In 1992, "Hawaii Calls" hosted by Bill Bigelow was revived for a one-year run at the Hilton Hawaiian Village, but it failed to attract enough financial support to continue. A one-night "Hawaii Calls" show that combined live performances and archival audio and video material was presented at the Hawaii Theater in Honolulu, Hawaii on Friday, November 14, 2008. The show was co-produced by Burton White, Artistic Director of the Hawaii Theatre, and Don McDiarmid Jr., Chairman of Hawaii Calls Inc., and President Emeritus of Hula Records. The show included live performances by vocalists Nina Keali'iwahamana and Aaron Sala, hula dancer Kanoe Miller, and the Hawaii Calls Quintet including Sally (Sarah) Kamalani, and also archival performances by Alfred Apaka, Lani Custino, Hilo Hattie, Haunani Kahalewai, Ed Kenny, Charles Kaipo Miller, Beverly Noa, Ponce Ponce and Boyce Rodrigues. Webley Edwards was shown introducing some of the archival performances and audio clips of his voice were used to introduce most of the live performances.

Listen to[edit]


  • Hawaii Calls, Capitol Records T-470, 1956
  • Hawaii Calls At Twilight, Capitol Records T-586, 1957
  • Favorite Instrumentals of the Islands, Capitol Records T-715, 1957
  • Waikiki, Capitol Records T772, 1957
  • Island Paradise, Capitol Records ST-1229, 1957
  • Hawaiian Shores, Capitol Records T0904, 1958
  • Hula Island Favorites, Capitol Records T-987, 1958
  • Fire Goddess, Capitol Records ST-1033, 1959
  • Hawaiian Strings, Capitol Records ST-1152, 1959
  • Hawaii Calls Greatest Hits, Capitol Records ST-1339, 1960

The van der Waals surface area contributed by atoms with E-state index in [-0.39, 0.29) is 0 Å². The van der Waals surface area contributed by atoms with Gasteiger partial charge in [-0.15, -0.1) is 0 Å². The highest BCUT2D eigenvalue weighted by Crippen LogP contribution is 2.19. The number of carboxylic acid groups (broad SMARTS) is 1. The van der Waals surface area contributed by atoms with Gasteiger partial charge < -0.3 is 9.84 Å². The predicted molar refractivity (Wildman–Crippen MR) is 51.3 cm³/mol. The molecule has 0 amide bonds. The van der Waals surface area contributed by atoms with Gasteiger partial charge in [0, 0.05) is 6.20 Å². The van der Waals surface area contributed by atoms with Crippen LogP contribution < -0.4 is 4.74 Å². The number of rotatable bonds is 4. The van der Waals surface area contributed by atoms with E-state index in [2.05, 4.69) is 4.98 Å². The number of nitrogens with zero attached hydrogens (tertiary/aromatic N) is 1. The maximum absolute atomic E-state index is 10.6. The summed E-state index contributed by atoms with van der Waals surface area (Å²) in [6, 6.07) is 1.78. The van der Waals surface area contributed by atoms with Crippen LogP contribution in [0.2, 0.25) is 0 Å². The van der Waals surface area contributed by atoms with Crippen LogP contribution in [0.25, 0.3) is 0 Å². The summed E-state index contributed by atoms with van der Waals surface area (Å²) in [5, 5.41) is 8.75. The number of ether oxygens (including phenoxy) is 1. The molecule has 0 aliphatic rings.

• Let's Sing With Hawaii Calls, Capitol Records ST-1518, 1961
  • Exotic Instrumentals, Capitol Records ST-1409, 1961
  • Stars of Hawaii Calls, Capitol Records ST-1627. 1961
  • A Merry Hawaiian Christmas, Capitol Records ST-1781, 1961
  • Hawaii Calls Show, Capitol Records ST-1699, 1962 (live show recording)
  • Romantic Instrumentals, Capitol Records ST-1987, 1964
  • Waikiki After Dark, Capitol Records ST-2315, 1965
  • Hawaii Today, Capitol Records ST-2449, 1966
  • Webley Edwards presents "Hawaii Calls" Alfred Apaka's Greatest Hits, Vol.2, Capitol Records DT-2572, 196?
  • Best From the Beach at Waikiki, Capitol Records ST-2573, 1967
  • More Hawaii Calls Greatest Hits, Capitol Records ST-2736
  • Blue Skies Old Hawaii, Capitol Records ST-2782, release year unknown
  • Soft Hawaiian Guitars, Capitol Records ST-2917, release year unknown
  • The Hawaii Calls Deluxe 2-LP Set, Capitol Records ST-2182, release year unknown (3-LP set is actually a repackaging of Favorite Instrumentals, Alfred Apaka's album Golden Voice of the Islands and Hawaii Calls Greatest Hits)
  • The Best of Hawaii Calls, Capitol Records ST1-141, release year unknown
Compact Discs
  • Blue Hawaii Hula Records HCS-924A
  • Hawaii's Greatest Hits, Vol. I, Hawaii Calls, Inc. HCS-921A
  • Hawaii's Greatest Hits, Vol. 2, Hawaii Calls, Inc. HCS-922A
  • Hawaiian Wedding Song, Hawaii Calls, Inc. HCS-923A
  • A Merry Hawaiian Christmas, Hawaii Calls, Inc. HCS-925
  • Hawaii Calls Greatest Hits, Hawaii Calls, Inc. HCS-927 (the best selections from Hawaii's Greatest Hits Volumes I & II)
  • Memories of Hawaii Calls, Hawaii Calls, Inc. HCS-928
  • Memories of Hawaii Calls Vol. II, Hawaii Calls, Inc. HCS-930
  • The Land of Aloha, Hawaii Calls, Inc. HCS-920
  • Hawaii Calls: The All-Time Favorites From the Famous Radio Program, Cema Special Markets CDL-57608, 1991
  • Al Kealoha Perry & His Singing Surfriders: Aloha, Hula Hawaiian Style (1996, Hana Ola Records)[2]

See also[edit]


  1. ^ "Listen". gridserver.com. Retrieved 14 May 2015.
  2. ^ a b "Aloha Hula Hawaiian Style". Territorial Airwaves. Retrieved January 17, 2017.
  3. ^ a b Kanahele, George S.; Berger, John, eds. (2012) [1979]. Hawaiian Music & Musicians (2nd ed.). Honolulu, HI, USA: Mutual Publishing, LLC. ISBN 9781566479677. OCLC 808415079.
  4. ^ Ruymar, Lorene (1996). The Hawaiian Steel Guitar and its Great Hawaiian Musicians. Anaheim Hills, California: Centerstream Publishing. p. 80. ISBN 1-57424-021-8.


  • Ruymar, Lorene (1996). The Hawaiian Steel Guitar and Its Great Hawaiian Musicians. Anaheim Hills, CA: Centerstream Publishing. p. 171. ISBN 1-57424-021-8.

External links[edit]